About Marguerite Kearns

Marguerite Kearns—Photo: Michael Weisbrot

A journalist and freelance writer, Marguerite’s award-winning writing in literary journals, blogs, and other publications has contributed to a support base for her storytelling about American history. Marguerite follows the matrilineal convention of using her mother’s family name, Kearns.

Marguerite is the granddaughter of women’s rights activists Edna B. Kearns and Wilmer R. Kearns. She grew up in the Philadelphia area learning about her family history, and was a New York State resident for twenty years. She lives in Northern New Mexico.

For more information about Marguerite Kearns.

WITH LOTS OF HELP FROM FAMILY MEMBERS AND FRIENDS!

And don’t forget Tara Bloyd who is the great granddaughter of Edna and Wilmer Kearns. She has been a contributing blog editor, written blog posts, volunteered as book editor, lent her voice as Bess (Edna’s best friend), and much more. Winnie Culp, the granddaughter of Edna and Wilmer Kearns, has also stepped up to the plate over many years in support of and contributor to the blog, book, editing, commenting, and more. Without them, my grandfather Wilmer Kearns and my mother, Wilma Buckman Kearns, the memoir and family history wouldn’t be possible. The acknowledgement section of the book itself is long.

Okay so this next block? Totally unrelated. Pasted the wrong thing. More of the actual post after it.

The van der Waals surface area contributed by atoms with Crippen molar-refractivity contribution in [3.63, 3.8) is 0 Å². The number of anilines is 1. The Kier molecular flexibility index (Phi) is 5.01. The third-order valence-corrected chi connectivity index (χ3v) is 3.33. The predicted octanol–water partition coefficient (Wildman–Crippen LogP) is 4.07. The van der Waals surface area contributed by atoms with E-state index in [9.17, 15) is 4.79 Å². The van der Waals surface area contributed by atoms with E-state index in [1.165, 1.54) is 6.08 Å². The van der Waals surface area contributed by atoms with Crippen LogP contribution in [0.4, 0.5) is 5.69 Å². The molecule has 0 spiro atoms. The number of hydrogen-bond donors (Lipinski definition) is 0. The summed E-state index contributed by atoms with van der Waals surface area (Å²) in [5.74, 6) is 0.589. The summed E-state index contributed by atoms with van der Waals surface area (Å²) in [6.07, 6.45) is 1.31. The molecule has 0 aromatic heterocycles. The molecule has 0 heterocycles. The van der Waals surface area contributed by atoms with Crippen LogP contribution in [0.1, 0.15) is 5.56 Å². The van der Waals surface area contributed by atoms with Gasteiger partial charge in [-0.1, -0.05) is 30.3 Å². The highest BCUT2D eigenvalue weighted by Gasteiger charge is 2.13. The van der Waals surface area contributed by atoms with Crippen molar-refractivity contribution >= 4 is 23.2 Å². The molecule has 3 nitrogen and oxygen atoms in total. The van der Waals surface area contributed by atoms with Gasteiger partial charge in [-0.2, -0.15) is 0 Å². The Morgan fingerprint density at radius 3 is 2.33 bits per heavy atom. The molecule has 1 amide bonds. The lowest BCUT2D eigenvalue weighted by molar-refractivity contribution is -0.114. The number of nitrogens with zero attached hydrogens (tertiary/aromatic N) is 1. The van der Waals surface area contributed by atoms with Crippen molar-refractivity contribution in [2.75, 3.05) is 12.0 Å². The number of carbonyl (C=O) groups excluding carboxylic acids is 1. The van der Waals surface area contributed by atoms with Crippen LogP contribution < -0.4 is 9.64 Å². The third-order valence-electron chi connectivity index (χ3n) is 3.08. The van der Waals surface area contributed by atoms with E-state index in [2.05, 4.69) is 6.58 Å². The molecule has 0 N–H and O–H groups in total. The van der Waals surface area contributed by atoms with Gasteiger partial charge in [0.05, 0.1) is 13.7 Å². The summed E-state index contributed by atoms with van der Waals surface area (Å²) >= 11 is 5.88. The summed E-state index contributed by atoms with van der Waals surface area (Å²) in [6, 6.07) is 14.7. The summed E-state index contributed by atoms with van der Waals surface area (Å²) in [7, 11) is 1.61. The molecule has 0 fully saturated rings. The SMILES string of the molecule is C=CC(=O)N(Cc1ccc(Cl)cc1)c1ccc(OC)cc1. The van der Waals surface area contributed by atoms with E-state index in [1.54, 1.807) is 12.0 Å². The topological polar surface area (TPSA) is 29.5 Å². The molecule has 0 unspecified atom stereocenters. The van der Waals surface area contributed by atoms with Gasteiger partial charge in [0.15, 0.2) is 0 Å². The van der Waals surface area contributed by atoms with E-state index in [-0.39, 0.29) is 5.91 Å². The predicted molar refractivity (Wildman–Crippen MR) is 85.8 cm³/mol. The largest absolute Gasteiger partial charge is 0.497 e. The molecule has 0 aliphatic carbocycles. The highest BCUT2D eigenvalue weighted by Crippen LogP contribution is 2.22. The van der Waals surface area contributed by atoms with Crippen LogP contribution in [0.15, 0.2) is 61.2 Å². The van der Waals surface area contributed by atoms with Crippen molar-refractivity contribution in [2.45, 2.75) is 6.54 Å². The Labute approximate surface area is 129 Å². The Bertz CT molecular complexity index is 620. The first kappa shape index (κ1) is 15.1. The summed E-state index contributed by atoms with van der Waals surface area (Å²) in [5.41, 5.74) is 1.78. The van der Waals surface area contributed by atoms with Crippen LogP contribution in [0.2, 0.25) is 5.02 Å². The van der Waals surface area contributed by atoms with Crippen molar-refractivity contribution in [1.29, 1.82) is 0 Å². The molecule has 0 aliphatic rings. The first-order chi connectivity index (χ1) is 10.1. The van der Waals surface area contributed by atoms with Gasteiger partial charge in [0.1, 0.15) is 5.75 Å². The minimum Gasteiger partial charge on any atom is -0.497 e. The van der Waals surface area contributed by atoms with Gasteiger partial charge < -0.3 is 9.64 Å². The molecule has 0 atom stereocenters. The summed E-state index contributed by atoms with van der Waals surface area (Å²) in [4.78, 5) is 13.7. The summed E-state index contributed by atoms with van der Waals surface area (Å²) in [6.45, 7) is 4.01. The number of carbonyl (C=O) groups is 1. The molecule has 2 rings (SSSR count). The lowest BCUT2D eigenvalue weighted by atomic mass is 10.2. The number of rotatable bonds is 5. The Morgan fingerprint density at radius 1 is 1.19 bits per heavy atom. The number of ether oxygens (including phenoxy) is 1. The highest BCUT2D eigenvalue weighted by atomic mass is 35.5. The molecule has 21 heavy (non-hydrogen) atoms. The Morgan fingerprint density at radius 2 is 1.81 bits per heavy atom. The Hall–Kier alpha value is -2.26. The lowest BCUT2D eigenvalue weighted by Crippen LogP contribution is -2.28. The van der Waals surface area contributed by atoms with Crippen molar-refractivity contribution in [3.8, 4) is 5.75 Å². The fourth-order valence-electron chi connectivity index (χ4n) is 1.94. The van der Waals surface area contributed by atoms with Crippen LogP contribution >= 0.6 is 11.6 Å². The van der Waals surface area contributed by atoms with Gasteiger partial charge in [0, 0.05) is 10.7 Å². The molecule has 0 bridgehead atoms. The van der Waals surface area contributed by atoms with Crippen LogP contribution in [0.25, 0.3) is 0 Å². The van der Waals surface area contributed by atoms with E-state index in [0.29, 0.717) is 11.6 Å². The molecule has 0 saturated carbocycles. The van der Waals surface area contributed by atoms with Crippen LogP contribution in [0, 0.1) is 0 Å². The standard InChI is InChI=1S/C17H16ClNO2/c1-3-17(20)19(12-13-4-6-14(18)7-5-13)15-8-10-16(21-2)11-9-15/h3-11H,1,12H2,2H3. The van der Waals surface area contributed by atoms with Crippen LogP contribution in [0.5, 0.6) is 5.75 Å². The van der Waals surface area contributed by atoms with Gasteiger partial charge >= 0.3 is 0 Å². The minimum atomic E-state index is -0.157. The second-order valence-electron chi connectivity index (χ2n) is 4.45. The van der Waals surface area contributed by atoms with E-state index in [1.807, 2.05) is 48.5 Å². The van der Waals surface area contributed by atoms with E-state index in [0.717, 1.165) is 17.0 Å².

Marguerite Kearns responds to questions about writing the history of her family.

book-cover-3images-1Marguerite Kearns is well known for her advocacy of the Spirit of 1776 suffrage wagon used for organizing by her grandmother, Edna Kearns, that is now in the collection of the New York State Museum in Albany, NY. The wagon will be on permanent exhibit after the state museum’s renovation is completed. The wagon was exhibited at the state museum in 2010, 2012, 2017-2018, and 2020. Image: Courtesy, NYS Museum.

Find out about the history of the Spirit of 1776 suffrage wagon that plays a large part in the book from SUNY Press. Suffrage Wagon News Channel has been publishing since 2009: SuffrageWagon.org

Contact information for Marguerite Kearns.

New York Times article. August 2020. “Living Legacy of Suffrage,” by Elizabeth Williamson.